For years we’ve known RPC and its descendants to be fundamentally flawed, yet many still willingly use the approach. Why? I believe the reason is simply convenience. Regardless of RPC’s well-understood problems, many developers continue to go down the RPC-oriented path because it conveniently fits the abstractions of the popular general-purpose programming languages they limit themselves to using. Making a function or method call to a remote or distributed function, object, or service appear just like any other function or method call allows such developers to stay within the comfortable confines of their language. Those who choose this approach essentially decide that developer convenience and comfort is more important than dealing with hard distribution issues like latency, concurrency, reliability, scalability, and partial failure.

Is this convenience for the developer the right thing to focus on? I really, really don’t think it is. There are ways of developing robust distributed applications that don’t require code-generation toolkits, piles of special code annotations, or brittle enterprisey frameworks. Perhaps the wonderful programming language renaissance we’re currently experiencing will help us to finally see the light and put tired old broken abstractions like RPC permanently out to pasture.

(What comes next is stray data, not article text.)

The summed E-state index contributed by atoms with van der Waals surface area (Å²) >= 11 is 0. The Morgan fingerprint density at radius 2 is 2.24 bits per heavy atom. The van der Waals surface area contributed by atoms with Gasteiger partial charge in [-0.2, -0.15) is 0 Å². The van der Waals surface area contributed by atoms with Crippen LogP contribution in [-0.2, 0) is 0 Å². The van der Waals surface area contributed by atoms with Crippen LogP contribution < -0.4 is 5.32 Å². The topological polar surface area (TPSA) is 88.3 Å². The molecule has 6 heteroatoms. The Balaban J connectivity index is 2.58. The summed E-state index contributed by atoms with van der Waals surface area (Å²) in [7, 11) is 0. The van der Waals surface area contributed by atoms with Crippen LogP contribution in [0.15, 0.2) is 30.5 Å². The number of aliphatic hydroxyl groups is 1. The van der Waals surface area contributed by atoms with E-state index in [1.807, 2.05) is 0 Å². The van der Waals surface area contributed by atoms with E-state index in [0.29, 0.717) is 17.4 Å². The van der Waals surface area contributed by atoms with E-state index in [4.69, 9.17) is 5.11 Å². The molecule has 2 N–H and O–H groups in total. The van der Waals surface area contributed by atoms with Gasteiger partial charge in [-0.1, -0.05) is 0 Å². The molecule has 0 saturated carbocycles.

Detailed RESTful Yaws Service

April 10th, 2008  |  Published in erlang, REST, yaws  |  Bookmark on

Nick Gerakines has posted a detailed example of a RESTful web service implemented using Erlang and Yaws. It provides a lot of implementation information that I didn’t have room for in my InfoQ article on this topic.

Sam’s issue isn’t addressed here either, but no matter, the details of Nick’s example are worth examining nonetheless.